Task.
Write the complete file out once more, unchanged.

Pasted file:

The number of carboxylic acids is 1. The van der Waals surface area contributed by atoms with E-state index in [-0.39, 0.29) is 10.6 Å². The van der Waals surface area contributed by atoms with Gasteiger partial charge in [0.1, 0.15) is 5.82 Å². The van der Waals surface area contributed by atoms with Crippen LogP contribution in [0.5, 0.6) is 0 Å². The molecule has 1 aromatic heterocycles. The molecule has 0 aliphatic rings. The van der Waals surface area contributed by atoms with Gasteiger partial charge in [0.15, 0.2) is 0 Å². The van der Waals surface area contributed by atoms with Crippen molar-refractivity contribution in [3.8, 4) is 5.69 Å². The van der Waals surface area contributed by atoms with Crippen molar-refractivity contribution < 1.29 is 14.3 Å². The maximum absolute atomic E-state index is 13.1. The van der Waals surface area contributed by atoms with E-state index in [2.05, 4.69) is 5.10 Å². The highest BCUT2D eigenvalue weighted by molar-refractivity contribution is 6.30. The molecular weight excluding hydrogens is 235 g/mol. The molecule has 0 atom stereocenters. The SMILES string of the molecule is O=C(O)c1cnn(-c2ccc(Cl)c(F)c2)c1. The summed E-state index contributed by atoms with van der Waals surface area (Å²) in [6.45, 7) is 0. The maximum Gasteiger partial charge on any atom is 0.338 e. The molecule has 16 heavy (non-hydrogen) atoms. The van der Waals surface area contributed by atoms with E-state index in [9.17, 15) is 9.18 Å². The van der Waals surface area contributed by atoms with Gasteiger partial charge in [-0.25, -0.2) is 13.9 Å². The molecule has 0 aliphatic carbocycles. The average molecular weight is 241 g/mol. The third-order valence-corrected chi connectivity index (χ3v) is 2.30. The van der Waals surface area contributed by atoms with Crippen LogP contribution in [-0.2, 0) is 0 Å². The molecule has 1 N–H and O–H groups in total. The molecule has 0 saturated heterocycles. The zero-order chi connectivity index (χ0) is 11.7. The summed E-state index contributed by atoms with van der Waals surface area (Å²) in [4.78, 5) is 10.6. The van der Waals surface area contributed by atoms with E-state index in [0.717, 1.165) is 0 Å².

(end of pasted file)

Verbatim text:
The number of carboxylic acids is 1. The van der Waals surface area contributed by atoms with E-state index in [-0.39, 0.29) is 10.6 Å². The van der Waals surface area contributed by atoms with Gasteiger partial charge in [0.1, 0.15) is 5.82 Å². The van der Waals surface area contributed by atoms with Crippen LogP contribution in [0.5, 0.6) is 0 Å². The molecule has 1 aromatic heterocycles. The molecule has 0 aliphatic rings. The van der Waals surface area contributed by atoms with Gasteiger partial charge in [0.15, 0.2) is 0 Å². The van der Waals surface area contributed by atoms with Crippen molar-refractivity contribution in [3.8, 4) is 5.69 Å². The van der Waals surface area contributed by atoms with Crippen molar-refractivity contribution < 1.29 is 14.3 Å². The maximum absolute atomic E-state index is 13.1. The van der Waals surface area contributed by atoms with E-state index in [2.05, 4.69) is 5.10 Å². The highest BCUT2D eigenvalue weighted by molar-refractivity contribution is 6.30. The molecular weight excluding hydrogens is 235 g/mol. The molecule has 0 atom stereocenters. The SMILES string of the molecule is O=C(O)c1cnn(-c2ccc(Cl)c(F)c2)c1. The summed E-state index contributed by atoms with van der Waals surface area (Å²) in [6.45, 7) is 0. The maximum Gasteiger partial charge on any atom is 0.338 e. The molecule has 16 heavy (non-hydrogen) atoms. The van der Waals surface area contributed by atoms with E-state index in [9.17, 15) is 9.18 Å². The van der Waals surface area contributed by atoms with Gasteiger partial charge in [-0.25, -0.2) is 13.9 Å². The molecule has 0 aliphatic carbocycles. The average molecular weight is 241 g/mol. The third-order valence-corrected chi connectivity index (χ3v) is 2.30. The van der Waals surface area contributed by atoms with Crippen LogP contribution in [-0.2, 0) is 0 Å². The molecule has 1 N–H and O–H groups in total. The molecule has 0 saturated heterocycles. The zero-order chi connectivity index (χ0) is 11.7. The summed E-state index contributed by atoms with van der Waals surface area (Å²) in [4.78, 5) is 10.6. The van der Waals surface area contributed by atoms with E-state index in [0.717, 1.165) is 0 Å².